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IAYT Sponsors IBN&R Series on the Future of Yoga Therapy: Part 1 - Context and Current Initiatives PDF Print E-mail
Written by John Weeks   

Image
Sponsor of Integrator Blog News & Reports Series on Yoga Therapy

IAYT Sponsors IBN&R Series on the Future of Yoga Therapy: Part 1 - Context and Current Initiatives

The International Association of Yoga Therapists (IAYT) is leading an exploration of Yoga's therapy's future in national health care and healthcare policy. The moment is full of paradox for Yoga. While thousands of years old, the practice of Yoga therapy is yet an "emerging discipline" in the world of health care in the United States. And while hospitals, individual practititioners from other disciplines, and even some insurers increasingly view Yoga as a valuable part of the health care of the people they serve, the field itself often resists, for internal and external reasons, calling Yoga therapists "healthcare practitioners."

 

IAYT makes the distinction
between
Yoga therapists,
and Yoga teachers.
IAYT
represents Yoga therapists  
whose
work ranges beyond
fitness and wellness to

working with individuals
and specific
populations
with focused health issues.
 
 
To further explore Yoga therapy's emerging position in North America, IAYT has contracted with the Integrator Blog News and Reports to interview, survey and publish a series of articles which will serve two general purposes in the integration dialogue.

  • Those who respect the potential and value in Yoga will learn of the current challenges and opportunities facing Yoga therapy as it gains in use.
  • Yoga therapists will see the benefits and harm which may come from increased self-regulation and participation with healthcare's broader regulatory and payment structures.

Yoga Therapy's Deepening Dialogue with Other Disciplines

The executive director of IAYT, John Kepner, MA, MBA, and the organization's president, Veronica Zador, RYT, are among IAYT's driving forces in guiding yoga into this exploration. Kepner, a Yoga teacher, Yoga therapist, and former economist, has followed the evolution of CAM
Image
IAYT Executive Director John Kepner, MA, MBA
policy for years. He has written on the implications of CAM policy for Yoga, and for two years, co-taught the CAM course at the University of Arkansas Medical School. Zador is long-time Yoga teacher, Yoga therapist and educator who is concurrently also serving as vice president of the Yoga Alliance, which registers both Yoga teachers and training programs to Yoga Alliance standards.
 
Yoga therapy has taken significant
  steps in its publications, conference 
plans and its engagement with other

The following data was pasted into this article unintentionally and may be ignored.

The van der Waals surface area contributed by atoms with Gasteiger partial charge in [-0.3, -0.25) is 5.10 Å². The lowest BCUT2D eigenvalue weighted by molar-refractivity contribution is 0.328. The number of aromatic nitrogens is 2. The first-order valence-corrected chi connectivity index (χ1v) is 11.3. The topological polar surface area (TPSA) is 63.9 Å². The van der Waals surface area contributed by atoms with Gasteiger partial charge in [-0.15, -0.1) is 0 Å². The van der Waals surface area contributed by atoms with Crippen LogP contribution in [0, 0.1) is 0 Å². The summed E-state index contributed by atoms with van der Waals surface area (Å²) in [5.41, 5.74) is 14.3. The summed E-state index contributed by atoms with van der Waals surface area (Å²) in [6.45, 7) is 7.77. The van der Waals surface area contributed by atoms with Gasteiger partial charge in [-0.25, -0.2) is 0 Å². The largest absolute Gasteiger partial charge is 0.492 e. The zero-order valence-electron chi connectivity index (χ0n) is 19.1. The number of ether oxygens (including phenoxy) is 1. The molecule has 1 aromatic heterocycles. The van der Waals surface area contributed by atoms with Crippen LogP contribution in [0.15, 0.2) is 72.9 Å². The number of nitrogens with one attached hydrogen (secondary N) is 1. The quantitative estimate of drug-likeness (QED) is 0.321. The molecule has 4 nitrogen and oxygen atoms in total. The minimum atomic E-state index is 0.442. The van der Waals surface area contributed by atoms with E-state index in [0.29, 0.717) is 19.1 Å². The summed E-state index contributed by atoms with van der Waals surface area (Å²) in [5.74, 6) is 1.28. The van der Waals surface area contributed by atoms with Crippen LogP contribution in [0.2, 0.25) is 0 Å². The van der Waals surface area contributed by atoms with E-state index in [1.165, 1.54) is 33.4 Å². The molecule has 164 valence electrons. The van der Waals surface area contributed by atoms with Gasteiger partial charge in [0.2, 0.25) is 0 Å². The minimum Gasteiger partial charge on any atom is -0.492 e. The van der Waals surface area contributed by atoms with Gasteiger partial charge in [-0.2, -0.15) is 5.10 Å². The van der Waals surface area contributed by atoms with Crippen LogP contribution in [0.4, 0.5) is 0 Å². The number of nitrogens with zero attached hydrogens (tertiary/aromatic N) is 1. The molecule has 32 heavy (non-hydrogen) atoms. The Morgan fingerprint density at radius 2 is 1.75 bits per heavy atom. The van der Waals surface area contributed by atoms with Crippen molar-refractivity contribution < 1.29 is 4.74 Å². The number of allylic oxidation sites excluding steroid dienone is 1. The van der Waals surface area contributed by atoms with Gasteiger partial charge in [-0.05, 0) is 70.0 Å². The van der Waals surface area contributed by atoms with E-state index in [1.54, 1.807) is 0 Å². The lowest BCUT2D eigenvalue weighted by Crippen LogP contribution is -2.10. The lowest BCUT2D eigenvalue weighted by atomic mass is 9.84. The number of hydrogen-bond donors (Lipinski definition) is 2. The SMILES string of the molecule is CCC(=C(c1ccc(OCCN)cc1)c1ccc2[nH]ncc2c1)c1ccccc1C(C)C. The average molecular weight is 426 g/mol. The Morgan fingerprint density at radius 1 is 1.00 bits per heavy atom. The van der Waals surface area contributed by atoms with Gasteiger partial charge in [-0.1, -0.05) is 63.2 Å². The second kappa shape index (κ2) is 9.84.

fields in exploring its preferred future.
 

Kepner says the key difference between Yoga therapists and a broader group represented by the Yoga Alliance is one of orientation. While all share "an overarching interest in cultivating a clear mind," he explains that "Yoga therapy is an orientation to the practice with a focus on healing." The healing focus may be on a specific health condition and it may, states Kepner, "be deeper." IAYT draws a "somewhat difficult" distinction between
Yoga oriented to fitness or wellness and Yoga that can be used "to address specific health challenges." He explains that Yoga therapists, for example, may work with people with "structural aches and pains", chronic conditions, emotional imbalances and spiritual crisis -- such as people coping with a potentially harmful illness.

Among the exploratory steps already under way in Yoga's participation in the broader healthcare dialogue are:

  • Taking IAYT's annual publication, International Journal of Yoga Therapy, to peer-reviewed status.
  • Participating in, and a shared sponsorship from IAYT and the Yoga Alliance for, the National Education Dialogue to Advance Integrated Health Care: Creating Common Ground (NED). Zador represents yoga therapists in the NED's Values Working Group, chaired by holistic nurse Carla Mariano, EdD, RN, AHN-C.
  • Setting basic training standards for Yoga teachers, via the Yoga Alliance, for education (entry level at 200 hours and 500 hours representing an advanced level) for a Registered Yoga Teacher (RYT), Registered Yoga School (RYS).
  • Publishing "Illustrative Standards for Yoga Therapists" (between 800-1000 hours), via the IAYT, including much more experience, a year of anatomy and physiology, and an intern/extern program.
  • Exploring an ongoing role, as an "emerging discipline," in the Academic Consortium of Complementary and Alternative Health Care (ACCAHC), chaired by Reed Phillips, DC, PhD. Core members in ACCAHC are the educator leaders of the five CAM disciplines with federally-recognized accrediting agencies (DC, ND, AOM, massage therapy, direct-entry midwifery).